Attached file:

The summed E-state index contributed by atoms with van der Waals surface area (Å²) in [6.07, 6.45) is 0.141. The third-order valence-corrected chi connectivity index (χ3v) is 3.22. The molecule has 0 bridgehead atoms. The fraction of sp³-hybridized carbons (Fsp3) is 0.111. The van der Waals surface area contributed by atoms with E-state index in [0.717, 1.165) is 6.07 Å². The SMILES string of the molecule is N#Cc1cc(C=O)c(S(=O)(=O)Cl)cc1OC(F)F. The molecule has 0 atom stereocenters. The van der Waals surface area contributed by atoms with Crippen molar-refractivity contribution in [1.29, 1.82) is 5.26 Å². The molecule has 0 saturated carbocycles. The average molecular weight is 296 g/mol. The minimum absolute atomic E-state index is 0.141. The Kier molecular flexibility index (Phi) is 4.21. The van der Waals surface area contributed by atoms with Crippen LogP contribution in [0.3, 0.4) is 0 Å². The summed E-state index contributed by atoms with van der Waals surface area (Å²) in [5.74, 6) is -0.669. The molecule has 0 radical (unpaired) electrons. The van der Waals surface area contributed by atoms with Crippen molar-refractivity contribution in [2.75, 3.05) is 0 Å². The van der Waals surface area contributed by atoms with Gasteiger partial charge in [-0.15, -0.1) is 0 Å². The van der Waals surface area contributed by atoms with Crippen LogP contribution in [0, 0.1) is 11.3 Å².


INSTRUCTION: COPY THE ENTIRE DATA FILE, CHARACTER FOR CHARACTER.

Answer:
The summed E-state index contributed by atoms with van der Waals surface area (Å²) in [6.07, 6.45) is 0.141. The third-order valence-corrected chi connectivity index (χ3v) is 3.22. The molecule has 0 bridgehead atoms. The fraction of sp³-hybridized carbons (Fsp3) is 0.111. The van der Waals surface area contributed by atoms with E-state index in [0.717, 1.165) is 6.07 Å². The SMILES string of the molecule is N#Cc1cc(C=O)c(S(=O)(=O)Cl)cc1OC(F)F. The molecule has 0 atom stereocenters. The van der Waals surface area contributed by atoms with Crippen molar-refractivity contribution in [1.29, 1.82) is 5.26 Å². The molecule has 0 saturated carbocycles. The average molecular weight is 296 g/mol. The minimum absolute atomic E-state index is 0.141. The Kier molecular flexibility index (Phi) is 4.21. The van der Waals surface area contributed by atoms with Crippen LogP contribution in [0.3, 0.4) is 0 Å². The summed E-state index contributed by atoms with van der Waals surface area (Å²) in [5.74, 6) is -0.669. The molecule has 0 radical (unpaired) electrons. The van der Waals surface area contributed by atoms with Crippen molar-refractivity contribution in [2.75, 3.05) is 0 Å². The van der Waals surface area contributed by atoms with Gasteiger partial charge in [-0.15, -0.1) is 0 Å². The van der Waals surface area contributed by atoms with Crippen LogP contribution in [0, 0.1) is 11.3 Å².